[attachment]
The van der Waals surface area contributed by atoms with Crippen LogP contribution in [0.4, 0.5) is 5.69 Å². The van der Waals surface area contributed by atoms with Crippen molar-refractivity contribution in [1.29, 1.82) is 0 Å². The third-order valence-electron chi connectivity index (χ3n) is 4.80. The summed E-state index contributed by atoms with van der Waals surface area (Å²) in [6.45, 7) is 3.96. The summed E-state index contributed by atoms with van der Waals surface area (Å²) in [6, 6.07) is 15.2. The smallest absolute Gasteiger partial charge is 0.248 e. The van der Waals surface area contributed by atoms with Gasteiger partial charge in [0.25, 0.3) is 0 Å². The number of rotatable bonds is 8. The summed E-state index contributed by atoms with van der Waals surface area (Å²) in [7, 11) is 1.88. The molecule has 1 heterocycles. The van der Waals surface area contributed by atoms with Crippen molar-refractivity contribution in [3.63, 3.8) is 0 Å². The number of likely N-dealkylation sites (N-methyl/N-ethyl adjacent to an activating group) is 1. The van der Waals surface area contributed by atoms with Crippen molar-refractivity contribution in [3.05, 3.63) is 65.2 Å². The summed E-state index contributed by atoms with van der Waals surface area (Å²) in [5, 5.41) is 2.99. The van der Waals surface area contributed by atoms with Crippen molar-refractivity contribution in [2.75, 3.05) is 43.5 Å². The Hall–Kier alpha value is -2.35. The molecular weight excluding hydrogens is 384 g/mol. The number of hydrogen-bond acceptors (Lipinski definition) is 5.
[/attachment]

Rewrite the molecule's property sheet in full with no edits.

The van der Waals surface area contributed by atoms with Crippen LogP contribution in [0.4, 0.5) is 5.69 Å². The van der Waals surface area contributed by atoms with Crippen molar-refractivity contribution in [1.29, 1.82) is 0 Å². The third-order valence-electron chi connectivity index (χ3n) is 4.80. The summed E-state index contributed by atoms with van der Waals surface area (Å²) in [6.45, 7) is 3.96. The summed E-state index contributed by atoms with van der Waals surface area (Å²) in [6, 6.07) is 15.2. The smallest absolute Gasteiger partial charge is 0.248 e. The van der Waals surface area contributed by atoms with Gasteiger partial charge in [0.25, 0.3) is 0 Å². The number of rotatable bonds is 8. The summed E-state index contributed by atoms with van der Waals surface area (Å²) in [7, 11) is 1.88. The molecule has 1 heterocycles. The van der Waals surface area contributed by atoms with Crippen molar-refractivity contribution in [3.63, 3.8) is 0 Å². The number of likely N-dealkylation sites (N-methyl/N-ethyl adjacent to an activating group) is 1. The van der Waals surface area contributed by atoms with Crippen molar-refractivity contribution in [3.05, 3.63) is 65.2 Å². The summed E-state index contributed by atoms with van der Waals surface area (Å²) in [5, 5.41) is 2.99. The van der Waals surface area contributed by atoms with Crippen molar-refractivity contribution in [2.75, 3.05) is 43.5 Å². The Hall–Kier alpha value is -2.35. The molecular weight excluding hydrogens is 384 g/mol. The number of hydrogen-bond acceptors (Lipinski definition) is 5.